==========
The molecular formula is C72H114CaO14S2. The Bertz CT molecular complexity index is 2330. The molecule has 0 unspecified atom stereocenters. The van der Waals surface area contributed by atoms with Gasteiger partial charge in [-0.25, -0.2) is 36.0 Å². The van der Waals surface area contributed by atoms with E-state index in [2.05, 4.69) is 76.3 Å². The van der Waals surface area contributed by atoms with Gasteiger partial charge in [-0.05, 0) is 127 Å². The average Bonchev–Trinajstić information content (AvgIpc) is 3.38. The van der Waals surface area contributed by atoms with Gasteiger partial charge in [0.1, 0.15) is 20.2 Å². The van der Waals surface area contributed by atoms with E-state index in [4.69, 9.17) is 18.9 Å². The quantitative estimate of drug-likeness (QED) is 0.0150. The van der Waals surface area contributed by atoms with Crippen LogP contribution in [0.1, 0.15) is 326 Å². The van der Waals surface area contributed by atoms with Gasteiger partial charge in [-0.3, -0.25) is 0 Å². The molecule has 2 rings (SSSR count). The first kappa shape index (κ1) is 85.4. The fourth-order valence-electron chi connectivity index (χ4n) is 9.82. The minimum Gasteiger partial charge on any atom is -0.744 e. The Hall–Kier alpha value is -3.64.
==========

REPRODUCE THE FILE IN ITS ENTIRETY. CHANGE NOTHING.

The molecular formula is C72H114CaO14S2. The Bertz CT molecular complexity index is 2330. The molecule has 0 unspecified atom stereocenters. The van der Waals surface area contributed by atoms with Gasteiger partial charge in [-0.25, -0.2) is 36.0 Å². The van der Waals surface area contributed by atoms with E-state index in [2.05, 4.69) is 76.3 Å². The van der Waals surface area contributed by atoms with Gasteiger partial charge in [-0.05, 0) is 127 Å². The average Bonchev–Trinajstić information content (AvgIpc) is 3.38. The van der Waals surface area contributed by atoms with Gasteiger partial charge in [0.1, 0.15) is 20.2 Å². The van der Waals surface area contributed by atoms with E-state index in [4.69, 9.17) is 18.9 Å². The quantitative estimate of drug-likeness (QED) is 0.0150. The van der Waals surface area contributed by atoms with Crippen LogP contribution in [0.1, 0.15) is 326 Å². The van der Waals surface area contributed by atoms with Gasteiger partial charge in [-0.3, -0.25) is 0 Å². The molecule has 2 rings (SSSR count). The first kappa shape index (κ1) is 85.4. The fourth-order valence-electron chi connectivity index (χ4n) is 9.82. The minimum Gasteiger partial charge on any atom is -0.744 e. The Hall–Kier alpha value is -3.64.